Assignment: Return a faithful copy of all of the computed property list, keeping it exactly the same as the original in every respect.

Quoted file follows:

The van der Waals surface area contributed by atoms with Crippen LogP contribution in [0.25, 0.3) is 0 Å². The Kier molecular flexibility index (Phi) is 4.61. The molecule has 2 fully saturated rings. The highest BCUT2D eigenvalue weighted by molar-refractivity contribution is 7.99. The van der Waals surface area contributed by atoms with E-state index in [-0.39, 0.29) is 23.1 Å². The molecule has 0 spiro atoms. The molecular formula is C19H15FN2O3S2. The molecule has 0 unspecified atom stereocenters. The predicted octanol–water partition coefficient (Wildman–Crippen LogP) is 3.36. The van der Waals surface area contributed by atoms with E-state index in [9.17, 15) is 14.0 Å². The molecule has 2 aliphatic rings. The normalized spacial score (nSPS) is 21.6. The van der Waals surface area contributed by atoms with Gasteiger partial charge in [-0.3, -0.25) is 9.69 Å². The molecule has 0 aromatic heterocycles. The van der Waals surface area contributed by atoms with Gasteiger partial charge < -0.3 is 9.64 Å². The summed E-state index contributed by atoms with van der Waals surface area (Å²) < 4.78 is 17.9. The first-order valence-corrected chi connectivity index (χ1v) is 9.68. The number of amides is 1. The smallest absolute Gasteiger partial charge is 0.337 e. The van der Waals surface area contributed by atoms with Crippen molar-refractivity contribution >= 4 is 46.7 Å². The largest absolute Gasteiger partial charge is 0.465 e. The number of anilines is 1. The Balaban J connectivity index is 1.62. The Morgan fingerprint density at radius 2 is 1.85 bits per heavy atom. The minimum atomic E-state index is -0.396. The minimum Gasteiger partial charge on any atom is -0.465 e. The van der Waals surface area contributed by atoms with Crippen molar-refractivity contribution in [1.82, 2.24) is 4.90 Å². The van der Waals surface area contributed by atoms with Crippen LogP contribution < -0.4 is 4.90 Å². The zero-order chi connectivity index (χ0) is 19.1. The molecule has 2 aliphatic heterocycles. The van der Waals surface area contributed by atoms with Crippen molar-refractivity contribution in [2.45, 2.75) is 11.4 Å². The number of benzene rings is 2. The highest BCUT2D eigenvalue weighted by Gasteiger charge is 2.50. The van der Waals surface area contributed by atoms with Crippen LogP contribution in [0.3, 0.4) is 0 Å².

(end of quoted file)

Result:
The van der Waals surface area contributed by atoms with Crippen LogP contribution in [0.25, 0.3) is 0 Å². The Kier molecular flexibility index (Phi) is 4.61. The molecule has 2 fully saturated rings. The highest BCUT2D eigenvalue weighted by molar-refractivity contribution is 7.99. The van der Waals surface area contributed by atoms with E-state index in [-0.39, 0.29) is 23.1 Å². The molecule has 0 spiro atoms. The molecular formula is C19H15FN2O3S2. The molecule has 0 unspecified atom stereocenters. The predicted octanol–water partition coefficient (Wildman–Crippen LogP) is 3.36. The van der Waals surface area contributed by atoms with E-state index in [9.17, 15) is 14.0 Å². The molecule has 2 aliphatic rings. The normalized spacial score (nSPS) is 21.6. The van der Waals surface area contributed by atoms with Gasteiger partial charge in [-0.3, -0.25) is 9.69 Å². The molecule has 0 aromatic heterocycles. The van der Waals surface area contributed by atoms with Gasteiger partial charge < -0.3 is 9.64 Å². The summed E-state index contributed by atoms with van der Waals surface area (Å²) < 4.78 is 17.9. The first-order valence-corrected chi connectivity index (χ1v) is 9.68. The number of amides is 1. The smallest absolute Gasteiger partial charge is 0.337 e. The van der Waals surface area contributed by atoms with Crippen molar-refractivity contribution >= 4 is 46.7 Å². The largest absolute Gasteiger partial charge is 0.465 e. The number of anilines is 1. The Balaban J connectivity index is 1.62. The Morgan fingerprint density at radius 2 is 1.85 bits per heavy atom. The minimum atomic E-state index is -0.396. The minimum Gasteiger partial charge on any atom is -0.465 e. The van der Waals surface area contributed by atoms with Crippen molar-refractivity contribution in [1.82, 2.24) is 4.90 Å². The van der Waals surface area contributed by atoms with Crippen LogP contribution < -0.4 is 4.90 Å². The zero-order chi connectivity index (χ0) is 19.1. The molecule has 2 aliphatic heterocycles. The van der Waals surface area contributed by atoms with Crippen molar-refractivity contribution in [2.45, 2.75) is 11.4 Å². The number of benzene rings is 2. The highest BCUT2D eigenvalue weighted by Gasteiger charge is 2.50. The van der Waals surface area contributed by atoms with Crippen LogP contribution in [0.3, 0.4) is 0 Å².